Since the beginning of the year, my family (excluding my dad who rarely gets sick) has been plagued by cold, flu, and sore throat. One of us would catch it from somebody else, we then infect each other and we heal. The cycle never ends. In fact, my mom, my husband and my daughter and I are still nursing a cold right now. We are all on various prescription medications. However, only my daughter had gone to see her pediatrician. It is troubling how easy it is for us to obtain and consume strong medication without any firsthand examination and consultation with a doctor.
Buying prescription drugs without prescription is extremely easy in Indonesia. You can walk into most pharmacies, name a prescription drug and purchase it with no question asked. On the contrary, it is very hard for pharmaceutical companies to receive a certification for their medicine from the government. Clearly the government has had success in regulating the manufacturing of medicines, but fails to enforce their sales. This creates a dangerous convenience for Indonesian consumers.
One does not have to go to the doctor again for recurring illness. The prescription medicine worked the last time, so it should work this time around. If the sickness is unfamiliar, just ask a friend or a family for a suggestion. The pharmacist will also recommend prescription medicine for you. Doctors also readily provide names of prescription medication to be taken by phone consultation to family, friends and special patients. These practices are so common, even I do it.
In fact, this morning I just called up a friend of my Dad and told him that the medicine he recommended me last month was not working this time around, and I need an alternative to cure my persistent runny nose. He texted me the medicine and told me to take antibiotics. Half an hour later I was in the pharmacy buying the medicines. Do I need the antibiotics? I don’t know. I took it anyway. At least I asked a doctor first, unlike my husband who just takes antibiotics when he feels like he needs it.
Have you ever get prescribed medicines for an eye infection by the phone? Surely not. Most doctors would want to see it first hand. Well, I got a free pas during my last infection. It was the third time in a row that I got an eye infection, in the same eye, late last year. It was such a hassle to go to drop off Chloe at my parents’ office and go to the eye clinic. What did I do? I called up my dad, who called a ophthalmologist he deemed trustworthy and let him know I will be calling him to consult. I then described the symptoms, eye condition and medicines previously prescribed to me. He explained to me what he thought it was and told me he would be texting me the medicines. I thanked him profusely. Text message was received within 10 minutes.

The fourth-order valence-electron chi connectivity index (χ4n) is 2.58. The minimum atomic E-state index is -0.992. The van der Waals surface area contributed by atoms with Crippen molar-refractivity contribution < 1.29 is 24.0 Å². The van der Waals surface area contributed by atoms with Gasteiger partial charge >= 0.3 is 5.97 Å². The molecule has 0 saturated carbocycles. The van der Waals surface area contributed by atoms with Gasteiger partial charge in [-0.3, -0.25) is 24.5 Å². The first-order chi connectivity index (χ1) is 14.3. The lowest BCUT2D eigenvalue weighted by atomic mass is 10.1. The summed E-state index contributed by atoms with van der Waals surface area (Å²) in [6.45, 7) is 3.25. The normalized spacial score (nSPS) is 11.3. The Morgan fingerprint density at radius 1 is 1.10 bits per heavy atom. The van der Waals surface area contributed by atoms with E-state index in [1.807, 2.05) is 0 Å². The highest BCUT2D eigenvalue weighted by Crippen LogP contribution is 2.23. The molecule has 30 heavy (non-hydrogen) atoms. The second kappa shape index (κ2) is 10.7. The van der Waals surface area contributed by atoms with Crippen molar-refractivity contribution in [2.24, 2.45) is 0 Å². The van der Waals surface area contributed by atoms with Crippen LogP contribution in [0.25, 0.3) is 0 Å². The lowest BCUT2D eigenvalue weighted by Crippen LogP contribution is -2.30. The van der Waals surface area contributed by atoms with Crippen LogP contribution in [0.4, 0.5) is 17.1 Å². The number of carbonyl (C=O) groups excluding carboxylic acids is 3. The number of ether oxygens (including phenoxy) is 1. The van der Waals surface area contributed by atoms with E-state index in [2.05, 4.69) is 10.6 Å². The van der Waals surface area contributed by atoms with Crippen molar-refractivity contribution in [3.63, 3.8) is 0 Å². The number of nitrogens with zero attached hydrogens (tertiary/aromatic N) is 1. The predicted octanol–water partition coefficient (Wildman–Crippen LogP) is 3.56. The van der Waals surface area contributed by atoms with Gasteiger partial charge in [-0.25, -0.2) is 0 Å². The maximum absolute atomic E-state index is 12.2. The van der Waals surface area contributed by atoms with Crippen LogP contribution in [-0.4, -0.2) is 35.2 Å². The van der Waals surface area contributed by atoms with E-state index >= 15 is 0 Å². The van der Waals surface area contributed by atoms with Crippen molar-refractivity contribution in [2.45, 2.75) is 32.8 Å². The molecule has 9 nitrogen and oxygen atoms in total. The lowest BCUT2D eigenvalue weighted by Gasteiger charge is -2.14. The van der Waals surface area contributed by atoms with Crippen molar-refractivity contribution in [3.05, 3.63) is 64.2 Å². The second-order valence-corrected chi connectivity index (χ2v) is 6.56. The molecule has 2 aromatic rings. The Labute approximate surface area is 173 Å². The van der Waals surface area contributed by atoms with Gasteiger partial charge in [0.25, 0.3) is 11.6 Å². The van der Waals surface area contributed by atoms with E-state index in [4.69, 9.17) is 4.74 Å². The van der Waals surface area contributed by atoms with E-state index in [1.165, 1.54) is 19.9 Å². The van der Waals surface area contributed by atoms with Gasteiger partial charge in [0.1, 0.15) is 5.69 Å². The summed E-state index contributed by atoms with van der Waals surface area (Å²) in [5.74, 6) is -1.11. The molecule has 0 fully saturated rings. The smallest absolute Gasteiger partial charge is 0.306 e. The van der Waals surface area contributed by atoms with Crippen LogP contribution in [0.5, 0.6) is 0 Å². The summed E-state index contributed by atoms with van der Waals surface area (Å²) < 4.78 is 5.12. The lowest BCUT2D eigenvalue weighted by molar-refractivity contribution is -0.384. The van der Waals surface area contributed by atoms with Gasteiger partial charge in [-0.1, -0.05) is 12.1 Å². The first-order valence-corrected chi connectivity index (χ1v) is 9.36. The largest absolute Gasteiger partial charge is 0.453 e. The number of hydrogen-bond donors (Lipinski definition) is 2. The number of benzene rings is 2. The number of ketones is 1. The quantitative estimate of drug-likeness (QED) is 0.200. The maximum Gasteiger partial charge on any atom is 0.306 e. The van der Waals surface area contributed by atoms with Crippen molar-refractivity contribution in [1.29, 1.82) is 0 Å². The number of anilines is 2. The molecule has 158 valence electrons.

Ok. I am lucky that my Dad knows so many people in the medical Industry. But, what about everybody else? I am also lucky that the medicines I took worked well. What if it does not? Lax access to ‘prescribed’ medicine is indeed convenient, until something goes wrong.
Yesterday, my husband complained that he had cold sweats, insomnia and excessive worrying the night before. He told me he felt very sentimental and worrisome. After an online search, he found out that those were side effects of the medicine he took. A pharmacist recommended the prescription medicine to him because another medicine I had recommended to him was not in stock. Did you notice that the two people who had recommended medicines to him were not licensed to prescribed medicine at all? Even worse, the type of medicine he received from the pharmacist did not apply to his sickness. He had a cold with a dry cough. The remedy he took was supposed to suppress a runny nose. So, because of misinformed suggestions, he could end up extending the length of his sickness or developing symptoms far worse than the original illness.
Consuming the wrong medicine can be fatal. A lot of people realize the danger but most choose to ignore it. I am one of them. Although, I always make sure that the medicines are safe for breastfeeding. I think it will take a lot of effort from the government and medical institutions to educate patients not to purchase prescription medication without a firsthand consultation with a doctor. Ultimately, the Indonesian government must strictly regulate medicinal sales. Seeing a doctor may be costly and time consuming, but the benefits outweigh the risks.
With all honestly, I will still continue with my medicine purchase habits. I mean, I always go see the doctors for non-common sickness, such as vertigo and spotting. I will also avoid taking antibiotics as much as I can. The antibiotic that I took for my current cold is way too strong and had a weird side effect on my stomach. I got cramps right after I took it, but I have to take another dose, since you always have to finish the required amount. Like right now, my stomach is growling. Oh wait.. that’s just the night munchies calling.